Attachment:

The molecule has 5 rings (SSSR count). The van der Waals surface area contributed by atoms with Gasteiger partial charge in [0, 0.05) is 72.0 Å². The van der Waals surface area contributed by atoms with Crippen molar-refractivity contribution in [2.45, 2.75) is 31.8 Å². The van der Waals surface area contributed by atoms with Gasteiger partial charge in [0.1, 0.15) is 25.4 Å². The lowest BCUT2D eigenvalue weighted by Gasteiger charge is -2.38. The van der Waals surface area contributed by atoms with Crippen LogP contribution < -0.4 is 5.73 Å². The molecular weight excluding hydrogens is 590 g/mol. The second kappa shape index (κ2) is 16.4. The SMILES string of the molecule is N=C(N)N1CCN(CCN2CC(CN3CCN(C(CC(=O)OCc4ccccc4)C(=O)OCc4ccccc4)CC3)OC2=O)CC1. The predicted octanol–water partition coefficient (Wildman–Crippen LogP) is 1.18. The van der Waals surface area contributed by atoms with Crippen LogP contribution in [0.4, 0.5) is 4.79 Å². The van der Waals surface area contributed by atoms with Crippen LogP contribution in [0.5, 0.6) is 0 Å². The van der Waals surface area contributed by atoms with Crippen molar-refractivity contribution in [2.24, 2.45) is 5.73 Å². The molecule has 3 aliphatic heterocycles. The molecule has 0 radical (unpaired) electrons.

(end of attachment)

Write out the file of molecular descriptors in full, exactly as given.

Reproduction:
The molecule has 5 rings (SSSR count). The van der Waals surface area contributed by atoms with Gasteiger partial charge in [0, 0.05) is 72.0 Å². The van der Waals surface area contributed by atoms with Crippen molar-refractivity contribution in [2.45, 2.75) is 31.8 Å². The van der Waals surface area contributed by atoms with Gasteiger partial charge in [0.1, 0.15) is 25.4 Å². The lowest BCUT2D eigenvalue weighted by Gasteiger charge is -2.38. The van der Waals surface area contributed by atoms with Crippen LogP contribution < -0.4 is 5.73 Å². The molecular weight excluding hydrogens is 590 g/mol. The second kappa shape index (κ2) is 16.4. The SMILES string of the molecule is N=C(N)N1CCN(CCN2CC(CN3CCN(C(CC(=O)OCc4ccccc4)C(=O)OCc4ccccc4)CC3)OC2=O)CC1. The predicted octanol–water partition coefficient (Wildman–Crippen LogP) is 1.18. The van der Waals surface area contributed by atoms with Crippen LogP contribution in [0.4, 0.5) is 4.79 Å². The van der Waals surface area contributed by atoms with Crippen LogP contribution in [0.5, 0.6) is 0 Å². The van der Waals surface area contributed by atoms with Crippen molar-refractivity contribution in [2.24, 2.45) is 5.73 Å². The molecule has 3 aliphatic heterocycles. The molecule has 0 radical (unpaired) electrons.